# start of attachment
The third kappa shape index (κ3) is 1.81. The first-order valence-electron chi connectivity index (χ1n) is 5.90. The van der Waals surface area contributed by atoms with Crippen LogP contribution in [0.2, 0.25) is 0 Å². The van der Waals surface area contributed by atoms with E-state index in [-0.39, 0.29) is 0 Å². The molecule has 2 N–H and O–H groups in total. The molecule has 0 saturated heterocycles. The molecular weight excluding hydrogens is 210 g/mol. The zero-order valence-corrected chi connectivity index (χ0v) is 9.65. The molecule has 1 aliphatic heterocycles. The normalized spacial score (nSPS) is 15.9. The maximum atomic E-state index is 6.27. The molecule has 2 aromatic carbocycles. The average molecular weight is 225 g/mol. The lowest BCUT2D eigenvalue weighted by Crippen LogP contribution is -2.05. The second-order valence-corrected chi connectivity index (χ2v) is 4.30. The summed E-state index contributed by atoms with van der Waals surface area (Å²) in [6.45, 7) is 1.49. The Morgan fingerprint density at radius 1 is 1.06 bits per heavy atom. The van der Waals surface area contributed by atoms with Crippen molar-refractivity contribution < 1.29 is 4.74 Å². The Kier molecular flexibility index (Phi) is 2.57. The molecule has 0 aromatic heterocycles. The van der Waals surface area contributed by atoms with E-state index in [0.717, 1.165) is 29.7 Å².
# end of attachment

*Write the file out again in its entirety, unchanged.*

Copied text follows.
The third kappa shape index (κ3) is 1.81. The first-order valence-electron chi connectivity index (χ1n) is 5.90. The van der Waals surface area contributed by atoms with Crippen LogP contribution in [0.2, 0.25) is 0 Å². The van der Waals surface area contributed by atoms with E-state index in [-0.39, 0.29) is 0 Å². The molecule has 2 N–H and O–H groups in total. The molecule has 0 saturated heterocycles. The molecular weight excluding hydrogens is 210 g/mol. The zero-order valence-corrected chi connectivity index (χ0v) is 9.65. The molecule has 1 aliphatic heterocycles. The normalized spacial score (nSPS) is 15.9. The maximum atomic E-state index is 6.27. The molecule has 2 aromatic carbocycles. The average molecular weight is 225 g/mol. The lowest BCUT2D eigenvalue weighted by Crippen LogP contribution is -2.05. The second-order valence-corrected chi connectivity index (χ2v) is 4.30. The summed E-state index contributed by atoms with van der Waals surface area (Å²) in [6.45, 7) is 1.49. The Morgan fingerprint density at radius 1 is 1.06 bits per heavy atom. The van der Waals surface area contributed by atoms with Crippen molar-refractivity contribution < 1.29 is 4.74 Å². The Kier molecular flexibility index (Phi) is 2.57. The molecule has 0 aromatic heterocycles. The van der Waals surface area contributed by atoms with E-state index in [0.717, 1.165) is 29.7 Å².